You can feed bluebirds with some types of seeds:
- Nyjer Seeds: 18% protein, 35% fat, 27% fiber
- Safflower Seeds: 38% fat, 16% protein, 34% carbohydrates
4. Peanut butter
In the winter, bluebirds cheerfully eat peanut butter, probably because the high-calorie content will keep them warm if other food sources are sparse. Peanut butter nutrition has 190 calories per 2 tablespoon serving, as well as 16g fat, 8g carbohydrates, 2g fiber, and 7g protein. Peanut butter contains a lot of good fats, folate, potassium, vitamin E, and B vitamins.
The best option for peanut butter to put out at your bird feeder is typically one that is branded “natural.” Typically, natural peanut butter doesn’t have hydrogenated oils. If you’re curious, chunky peanut butter is preferable to creamy peanut butter because bluebirds seem to enjoy picking out the peanut pieces, though this is probably just a minor preference.
5. Homemade mixture
The recipe was developed specifically for bluebirds, therefore, you can learn how to do it and make your bird feeder more attractive in the winter. This mixture is very popular with bluebirds. Some say you can use solid shortening in place of the suet and it works fine. You may want to double up on the amount of suet if the recipe is too crumbly. Nutritional analysis: Protein 12.7%, Carbohydrates 45.9%, Fat 32.7%, Fiber 5.9%:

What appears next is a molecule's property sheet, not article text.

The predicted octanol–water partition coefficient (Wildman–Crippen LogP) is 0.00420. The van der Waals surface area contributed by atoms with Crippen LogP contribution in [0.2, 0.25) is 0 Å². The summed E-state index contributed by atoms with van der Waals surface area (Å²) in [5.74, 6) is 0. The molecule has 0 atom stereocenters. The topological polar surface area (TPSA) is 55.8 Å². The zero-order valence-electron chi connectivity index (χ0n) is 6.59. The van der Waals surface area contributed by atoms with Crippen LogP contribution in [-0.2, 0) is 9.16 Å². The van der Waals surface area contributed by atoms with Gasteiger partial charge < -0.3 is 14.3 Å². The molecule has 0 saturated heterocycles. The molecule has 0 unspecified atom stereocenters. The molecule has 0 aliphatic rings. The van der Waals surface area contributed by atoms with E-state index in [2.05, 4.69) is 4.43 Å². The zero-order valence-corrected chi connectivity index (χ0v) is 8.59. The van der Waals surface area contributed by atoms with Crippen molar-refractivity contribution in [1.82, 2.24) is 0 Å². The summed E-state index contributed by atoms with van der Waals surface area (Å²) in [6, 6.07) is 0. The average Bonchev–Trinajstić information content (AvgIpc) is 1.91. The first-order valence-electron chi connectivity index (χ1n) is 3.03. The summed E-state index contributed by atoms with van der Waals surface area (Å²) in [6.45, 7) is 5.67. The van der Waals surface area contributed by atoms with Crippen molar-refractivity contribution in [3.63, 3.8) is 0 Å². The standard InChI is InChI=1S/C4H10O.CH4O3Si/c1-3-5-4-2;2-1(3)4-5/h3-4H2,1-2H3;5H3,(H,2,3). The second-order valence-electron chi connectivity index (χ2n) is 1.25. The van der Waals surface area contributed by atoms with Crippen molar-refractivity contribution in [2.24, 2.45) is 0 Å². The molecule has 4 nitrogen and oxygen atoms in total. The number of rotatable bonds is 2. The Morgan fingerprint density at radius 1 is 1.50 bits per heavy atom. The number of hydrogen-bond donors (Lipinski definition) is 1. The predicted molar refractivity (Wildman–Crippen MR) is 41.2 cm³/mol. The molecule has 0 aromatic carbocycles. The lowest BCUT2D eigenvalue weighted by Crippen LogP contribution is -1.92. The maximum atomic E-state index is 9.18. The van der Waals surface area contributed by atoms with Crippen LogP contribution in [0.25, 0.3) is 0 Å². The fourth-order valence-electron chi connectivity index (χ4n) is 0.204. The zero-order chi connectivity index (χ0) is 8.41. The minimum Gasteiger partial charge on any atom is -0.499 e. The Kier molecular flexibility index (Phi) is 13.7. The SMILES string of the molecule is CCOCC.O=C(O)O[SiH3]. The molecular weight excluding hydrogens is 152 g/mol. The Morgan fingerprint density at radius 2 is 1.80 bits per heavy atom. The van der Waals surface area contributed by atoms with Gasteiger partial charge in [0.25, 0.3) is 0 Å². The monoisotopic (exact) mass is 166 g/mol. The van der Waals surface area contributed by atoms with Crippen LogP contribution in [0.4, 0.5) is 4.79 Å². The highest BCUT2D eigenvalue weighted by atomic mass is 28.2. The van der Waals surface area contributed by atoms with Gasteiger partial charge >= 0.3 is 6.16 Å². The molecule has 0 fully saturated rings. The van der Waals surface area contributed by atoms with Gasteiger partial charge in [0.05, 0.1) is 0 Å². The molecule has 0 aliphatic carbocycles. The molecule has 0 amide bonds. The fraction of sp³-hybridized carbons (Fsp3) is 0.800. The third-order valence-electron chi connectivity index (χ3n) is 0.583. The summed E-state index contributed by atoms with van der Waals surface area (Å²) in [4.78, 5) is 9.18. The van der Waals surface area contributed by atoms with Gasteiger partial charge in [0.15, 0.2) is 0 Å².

- MIX 1 cup of peanut butter
- Add 1 cup of fine sunflower seed chips to 4 cups of yellow cornmeal and 1 cup of unbleached or whole-wheat flour
- 1.25 cups of peanut hearts (or finely ground nuts)
- 1 cup rendered, melted suet DRIZZLE and STIR IN 1/2 to 1 cup Zante currants (or raisins split in half, or chopped dried cherries)
The resulting mixture should be crumbly and have bean/pea sized lumps from the dripping of melted suet. If the mixture becomes too sticky after cooling, add a little more flour. If the mixture is too dry, add additional melted suet. Refrigerate any remaining mixture to avoid rancidity of the suet.
You may either buy a commercial pure bird suet cake or make your own. Butcher store suet can be ground or cubed. Melt over a low flame. Suet is a fat that can catch fire if heated to high temperatures. It is possible to utilize a microwave. Remove the stringy parts using a strainer.